Starting 14 June 2022 unprecedented rainfall inundated Pakistan–causing widespread flooding and landslides that have taken an enormous toll on human life, property and infrastructure.
More than 33 million people are affected, 1,480 people died and almost 12,800 have been injured. Over the past week alone, around 1,000 km of roads, 23 bridges, and more than 55,300 houses in Pakistan have been damaged or destroyed. In total, nearly 1.2 million houses have been hit and some 569,000 houses demolished. The federal government has classified the disaster as a ‘calamity hit’ in 81 of the country’s 160 districts, the first-tier of local government in the country. One district, Balochistan, has received 5.1 times its 30-year average rainfall as of 27 August, while another, Sindh, is drowning in 5.7 times its 30-year average.
In spite of this, the Pakistan Postal Service keeps providing essential services during this disaster. Over 1,500 posties and their families are directly affected themselves by the floods and have lost their homes or worse.
“Even though many of Pakistan’s postal workers are suffering from terrible personal losses and roughly one-third of the country is underwater, the post continues delivering, and it continues to connecting people and communities,” says Rajendra Acharya, Regional Secretary of UNI Asia & Pacific. “It shows that the post is essential—especially in a crisis. We stand with these workers who are incredibly important during this terrible time and will remain so as the country rebuilds, and our hearts are with their families and loved ones.”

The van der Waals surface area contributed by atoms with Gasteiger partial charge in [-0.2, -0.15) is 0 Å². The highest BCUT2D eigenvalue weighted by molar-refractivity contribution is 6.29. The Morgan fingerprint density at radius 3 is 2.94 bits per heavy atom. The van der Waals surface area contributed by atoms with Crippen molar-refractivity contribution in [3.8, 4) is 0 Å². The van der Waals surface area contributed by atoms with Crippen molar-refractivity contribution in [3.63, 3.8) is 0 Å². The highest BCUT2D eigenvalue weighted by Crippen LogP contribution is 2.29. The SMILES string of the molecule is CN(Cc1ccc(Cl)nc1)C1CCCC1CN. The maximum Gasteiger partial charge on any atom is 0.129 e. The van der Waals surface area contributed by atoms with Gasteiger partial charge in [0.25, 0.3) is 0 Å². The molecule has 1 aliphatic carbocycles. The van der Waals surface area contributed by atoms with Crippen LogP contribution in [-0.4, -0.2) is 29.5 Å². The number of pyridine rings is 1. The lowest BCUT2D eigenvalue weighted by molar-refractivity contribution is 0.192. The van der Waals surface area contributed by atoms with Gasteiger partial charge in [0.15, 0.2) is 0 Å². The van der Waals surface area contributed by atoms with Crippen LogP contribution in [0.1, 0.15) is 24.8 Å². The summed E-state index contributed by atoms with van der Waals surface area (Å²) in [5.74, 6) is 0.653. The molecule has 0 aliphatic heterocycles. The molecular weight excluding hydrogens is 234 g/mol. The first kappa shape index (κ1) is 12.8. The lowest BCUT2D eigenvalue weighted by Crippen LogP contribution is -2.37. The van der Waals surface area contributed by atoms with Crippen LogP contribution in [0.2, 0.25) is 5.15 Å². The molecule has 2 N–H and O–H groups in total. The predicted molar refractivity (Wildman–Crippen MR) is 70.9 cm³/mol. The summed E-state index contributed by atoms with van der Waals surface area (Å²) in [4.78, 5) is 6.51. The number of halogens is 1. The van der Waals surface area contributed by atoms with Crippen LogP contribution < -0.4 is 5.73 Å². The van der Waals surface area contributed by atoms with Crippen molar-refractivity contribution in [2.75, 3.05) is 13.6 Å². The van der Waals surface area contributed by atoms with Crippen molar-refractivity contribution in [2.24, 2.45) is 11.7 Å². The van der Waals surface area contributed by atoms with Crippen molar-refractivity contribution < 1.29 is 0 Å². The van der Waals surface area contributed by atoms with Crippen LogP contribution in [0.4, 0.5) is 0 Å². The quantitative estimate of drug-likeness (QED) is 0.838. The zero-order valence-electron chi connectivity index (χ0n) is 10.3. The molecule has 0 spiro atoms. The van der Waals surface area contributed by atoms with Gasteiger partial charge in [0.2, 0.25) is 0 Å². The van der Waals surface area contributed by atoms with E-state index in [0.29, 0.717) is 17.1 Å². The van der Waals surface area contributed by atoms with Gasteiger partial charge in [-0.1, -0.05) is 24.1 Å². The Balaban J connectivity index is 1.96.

UNI Global Union’s Post & Logistics sector represents over two-and-a-half million essential postal workers in 90 countries, including five postal trade unions in Pakistan. Cornelia Berger, Head of UNI Post & Logistics, said, “We express our deepest sympathy and solidarity with the 49,900 postal workers in Pakistan. These floods—the most deadly in the country’s history—not only show the post’s value but also the urgency of climate action.”
A report compiled by the World Weather Attribution (WWA) group, comprised of preeminent climate scientists, links the devastating floods to climate change. Models show that a climate 2°C warmer than in preindustrial times, caused by human action, will likely increase the likelihood of intense rainfall and other extreme weather events.
The massive destruction in Pakistan is the latest example of why national and international decision makers and governments must take responsibility—and action—to secure an alternative future.
UNI Post & Logistics identifies climate change as one of the biggest risks for postal workers. On one hand, postal workers are confronted with extreme weather and temperatures while providing regular services. On the other hand postal workers and the postal infrastructure are used in times of disasters for supporting the affected people and aiding organizations. And so, UNI Post & Logistics has developed a proposed green new deal for post to offer an alternative, CO2 neutral future. As a postal workers feel climate change on a daily basis, and UNI takes as its duty to fight climate change wherever and as fast as possible.
Additionally, for the past several years, UNI Post & Logistics has cooperated with the Universal Postal Union (UPU) to provide input on the UPU guidelines for risk management during natural disasters for postal companies. The main goal for UNI Post & Logistics is the protection and safety of workers. This also include workers receive training, equipment and preparation in case they need to provide services or support during natural disasters.
“Postal workers are on the frontline of disasters and should be able to carry out their duties as safely as possible,” sad UNI’s Berger. “But we also must demand that policy makers take the immediate steps to address the existential crisis that climate change presents. Workers, communities and countries cannot withstand these types of floods becoming the new normal.”